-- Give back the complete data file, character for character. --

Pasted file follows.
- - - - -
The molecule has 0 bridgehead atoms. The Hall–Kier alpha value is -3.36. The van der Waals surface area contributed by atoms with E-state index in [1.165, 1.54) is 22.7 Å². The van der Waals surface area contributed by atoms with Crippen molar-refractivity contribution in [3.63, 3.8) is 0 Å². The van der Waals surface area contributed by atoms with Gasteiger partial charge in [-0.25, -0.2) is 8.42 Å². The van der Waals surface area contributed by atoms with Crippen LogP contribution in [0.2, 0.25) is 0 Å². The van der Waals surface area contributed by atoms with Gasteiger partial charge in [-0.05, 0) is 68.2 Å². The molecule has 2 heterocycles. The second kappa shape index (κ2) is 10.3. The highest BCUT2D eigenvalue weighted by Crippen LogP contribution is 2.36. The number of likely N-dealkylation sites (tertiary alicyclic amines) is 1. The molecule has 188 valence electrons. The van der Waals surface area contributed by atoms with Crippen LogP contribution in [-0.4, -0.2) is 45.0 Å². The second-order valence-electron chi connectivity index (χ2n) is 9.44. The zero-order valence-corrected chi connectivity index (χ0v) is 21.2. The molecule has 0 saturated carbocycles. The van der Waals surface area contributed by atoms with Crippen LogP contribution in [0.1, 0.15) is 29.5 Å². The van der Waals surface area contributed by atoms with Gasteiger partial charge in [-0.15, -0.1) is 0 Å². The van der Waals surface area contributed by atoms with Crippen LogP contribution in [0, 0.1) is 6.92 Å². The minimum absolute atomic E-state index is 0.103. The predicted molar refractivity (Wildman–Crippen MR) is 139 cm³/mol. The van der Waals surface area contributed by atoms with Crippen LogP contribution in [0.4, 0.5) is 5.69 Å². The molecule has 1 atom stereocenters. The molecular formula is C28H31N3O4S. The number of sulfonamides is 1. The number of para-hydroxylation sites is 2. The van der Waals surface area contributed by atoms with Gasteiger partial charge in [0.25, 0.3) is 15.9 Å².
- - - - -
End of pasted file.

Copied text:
The molecule has 0 bridgehead atoms. The Hall–Kier alpha value is -3.36. The van der Waals surface area contributed by atoms with E-state index in [1.165, 1.54) is 22.7 Å². The van der Waals surface area contributed by atoms with Crippen molar-refractivity contribution in [3.63, 3.8) is 0 Å². The van der Waals surface area contributed by atoms with Gasteiger partial charge in [-0.25, -0.2) is 8.42 Å². The van der Waals surface area contributed by atoms with Crippen LogP contribution in [0.2, 0.25) is 0 Å². The van der Waals surface area contributed by atoms with Gasteiger partial charge in [-0.05, 0) is 68.2 Å². The molecule has 2 heterocycles. The second kappa shape index (κ2) is 10.3. The highest BCUT2D eigenvalue weighted by Crippen LogP contribution is 2.36. The number of likely N-dealkylation sites (tertiary alicyclic amines) is 1. The molecule has 188 valence electrons. The van der Waals surface area contributed by atoms with Crippen LogP contribution in [-0.4, -0.2) is 45.0 Å². The second-order valence-electron chi connectivity index (χ2n) is 9.44. The zero-order valence-corrected chi connectivity index (χ0v) is 21.2. The molecule has 0 saturated carbocycles. The van der Waals surface area contributed by atoms with Crippen LogP contribution in [0.1, 0.15) is 29.5 Å². The van der Waals surface area contributed by atoms with Gasteiger partial charge in [-0.15, -0.1) is 0 Å². The van der Waals surface area contributed by atoms with Crippen LogP contribution in [0, 0.1) is 6.92 Å². The minimum absolute atomic E-state index is 0.103. The predicted molar refractivity (Wildman–Crippen MR) is 139 cm³/mol. The van der Waals surface area contributed by atoms with Crippen LogP contribution in [0.4, 0.5) is 5.69 Å². The molecule has 1 atom stereocenters. The molecular formula is C28H31N3O4S. The number of sulfonamides is 1. The number of para-hydroxylation sites is 2. The van der Waals surface area contributed by atoms with Gasteiger partial charge in [0.25, 0.3) is 15.9 Å².